Alexandre Duma Jr

The Clemenceau Case

The Clemenceau Case (1866) is a novel by Alexandre Dumas fils. Partly inspired by his own life, the novel takes the form of a letter written from prison to a powerful judge. Looking back on his experiences as an illegitimate child, Pierre Clemenceau provides a scathing critique of French society for its treatment of women and children. Born out of wedlock, Pierre Clemenceau is raised by a mother who tells him he has no father. Clemenceau is educated at a local school until the age of ten, at which point he is sent to a prominent boarding school for boys. There, he struggles to make friends and suffers bullying at the hands of a young American. Tortured day and night, Pierre grows distrustful and violent, and soon turns to a life of crime. As he relates the story of his life to a powerful judge, he declares himself innocent due to the circumstance surrounding his birth, and maintains the following: “My true crime…for which earthly justice will not pursue me, but for which I will never pardon myself nor those who impelled me to, is that I have doubted, and sometimes blushed for my mother.” Filled with regret, he looks for answers from the society that made him doubt his mother in the first place, a society which allows men to escape the responsibilities of fatherhood with impunity. With a beautifully designed cover and professionally typeset manuscript, this edition of Alexandre Dumas fils’ The Clemenceau Case is a classic of French literature reimagined for modern readers.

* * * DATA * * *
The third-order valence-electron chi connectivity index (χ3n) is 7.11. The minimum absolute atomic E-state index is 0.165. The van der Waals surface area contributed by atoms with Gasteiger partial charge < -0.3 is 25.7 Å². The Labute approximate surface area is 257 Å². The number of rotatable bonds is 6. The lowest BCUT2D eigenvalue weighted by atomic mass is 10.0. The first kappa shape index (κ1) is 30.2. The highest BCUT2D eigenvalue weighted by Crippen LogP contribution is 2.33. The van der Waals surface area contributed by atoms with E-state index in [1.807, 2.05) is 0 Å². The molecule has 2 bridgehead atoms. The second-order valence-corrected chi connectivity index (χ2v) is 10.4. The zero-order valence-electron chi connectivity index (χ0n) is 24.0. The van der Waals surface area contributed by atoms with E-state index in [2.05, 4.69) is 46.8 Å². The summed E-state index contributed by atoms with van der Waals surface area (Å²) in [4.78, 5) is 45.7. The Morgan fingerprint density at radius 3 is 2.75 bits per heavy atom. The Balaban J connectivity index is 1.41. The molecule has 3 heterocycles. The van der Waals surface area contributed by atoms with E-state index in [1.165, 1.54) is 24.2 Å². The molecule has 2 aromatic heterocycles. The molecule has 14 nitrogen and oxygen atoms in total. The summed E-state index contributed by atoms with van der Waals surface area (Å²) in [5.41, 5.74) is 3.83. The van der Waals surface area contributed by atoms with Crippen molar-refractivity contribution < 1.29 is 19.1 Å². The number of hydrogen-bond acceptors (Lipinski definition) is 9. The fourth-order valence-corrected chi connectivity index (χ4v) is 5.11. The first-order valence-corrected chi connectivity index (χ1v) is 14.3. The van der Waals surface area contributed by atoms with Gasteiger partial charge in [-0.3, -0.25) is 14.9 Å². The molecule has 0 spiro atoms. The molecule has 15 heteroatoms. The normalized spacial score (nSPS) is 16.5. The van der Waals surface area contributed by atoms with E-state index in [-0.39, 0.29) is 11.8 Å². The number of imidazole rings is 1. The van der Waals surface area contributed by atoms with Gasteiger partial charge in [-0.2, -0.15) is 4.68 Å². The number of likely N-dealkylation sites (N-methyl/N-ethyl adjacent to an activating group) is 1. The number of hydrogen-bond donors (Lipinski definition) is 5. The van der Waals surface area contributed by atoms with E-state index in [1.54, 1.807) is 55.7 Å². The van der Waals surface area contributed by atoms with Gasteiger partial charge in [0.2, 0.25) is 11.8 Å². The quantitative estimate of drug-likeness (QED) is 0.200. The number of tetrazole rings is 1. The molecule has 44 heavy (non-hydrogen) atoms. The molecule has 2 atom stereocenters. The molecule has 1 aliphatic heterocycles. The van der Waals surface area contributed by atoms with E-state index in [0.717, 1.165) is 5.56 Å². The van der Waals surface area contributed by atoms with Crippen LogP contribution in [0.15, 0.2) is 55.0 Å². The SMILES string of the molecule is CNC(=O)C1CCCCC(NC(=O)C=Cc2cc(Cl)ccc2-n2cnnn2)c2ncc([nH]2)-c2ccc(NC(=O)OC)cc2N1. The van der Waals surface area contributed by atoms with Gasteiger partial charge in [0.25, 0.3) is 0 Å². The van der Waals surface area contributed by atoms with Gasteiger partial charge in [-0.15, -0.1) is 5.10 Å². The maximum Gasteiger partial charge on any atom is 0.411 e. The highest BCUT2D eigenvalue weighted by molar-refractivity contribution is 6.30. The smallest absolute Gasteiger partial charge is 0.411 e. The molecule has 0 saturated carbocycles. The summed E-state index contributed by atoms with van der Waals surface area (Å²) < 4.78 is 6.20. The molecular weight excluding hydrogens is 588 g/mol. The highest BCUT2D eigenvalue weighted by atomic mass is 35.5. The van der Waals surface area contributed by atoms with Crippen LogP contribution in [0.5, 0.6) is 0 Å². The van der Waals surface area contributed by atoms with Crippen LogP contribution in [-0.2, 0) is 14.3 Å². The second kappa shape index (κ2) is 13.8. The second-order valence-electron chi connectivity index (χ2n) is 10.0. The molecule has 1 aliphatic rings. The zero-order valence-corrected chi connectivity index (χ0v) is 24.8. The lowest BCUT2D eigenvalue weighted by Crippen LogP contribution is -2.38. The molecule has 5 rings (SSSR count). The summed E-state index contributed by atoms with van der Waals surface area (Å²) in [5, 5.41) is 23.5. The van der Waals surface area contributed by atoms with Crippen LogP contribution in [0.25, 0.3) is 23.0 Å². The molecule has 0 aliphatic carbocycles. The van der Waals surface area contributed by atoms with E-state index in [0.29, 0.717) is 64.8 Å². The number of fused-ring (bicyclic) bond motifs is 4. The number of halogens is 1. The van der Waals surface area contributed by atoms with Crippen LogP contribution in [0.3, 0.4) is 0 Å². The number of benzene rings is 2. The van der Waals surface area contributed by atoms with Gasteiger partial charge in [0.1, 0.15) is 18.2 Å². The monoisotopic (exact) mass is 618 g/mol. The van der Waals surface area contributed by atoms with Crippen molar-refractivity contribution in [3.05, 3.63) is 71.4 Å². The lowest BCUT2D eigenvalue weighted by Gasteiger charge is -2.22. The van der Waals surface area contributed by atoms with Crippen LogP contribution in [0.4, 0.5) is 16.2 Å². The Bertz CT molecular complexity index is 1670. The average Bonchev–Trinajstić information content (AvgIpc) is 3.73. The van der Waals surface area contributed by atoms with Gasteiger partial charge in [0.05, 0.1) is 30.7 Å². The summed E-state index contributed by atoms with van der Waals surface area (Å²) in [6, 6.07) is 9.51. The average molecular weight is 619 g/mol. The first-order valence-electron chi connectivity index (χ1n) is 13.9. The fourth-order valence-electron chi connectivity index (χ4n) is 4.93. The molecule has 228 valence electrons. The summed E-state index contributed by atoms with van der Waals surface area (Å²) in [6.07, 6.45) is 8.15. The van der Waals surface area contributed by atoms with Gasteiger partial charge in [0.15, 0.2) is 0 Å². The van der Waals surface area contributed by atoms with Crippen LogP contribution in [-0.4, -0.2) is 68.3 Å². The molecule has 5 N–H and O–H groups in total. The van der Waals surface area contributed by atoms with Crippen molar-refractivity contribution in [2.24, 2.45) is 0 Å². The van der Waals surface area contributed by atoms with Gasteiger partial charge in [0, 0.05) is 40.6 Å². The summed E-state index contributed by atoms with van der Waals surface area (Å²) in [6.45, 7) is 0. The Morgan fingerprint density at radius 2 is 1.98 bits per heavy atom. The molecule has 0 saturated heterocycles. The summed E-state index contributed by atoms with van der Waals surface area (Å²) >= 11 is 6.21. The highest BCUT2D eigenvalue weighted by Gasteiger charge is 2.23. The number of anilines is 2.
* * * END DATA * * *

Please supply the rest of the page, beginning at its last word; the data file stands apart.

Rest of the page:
181 printed pages
Original publication



    How did you like the book?

    Sign in or Register
Drag & drop your files (not more than 5 at once)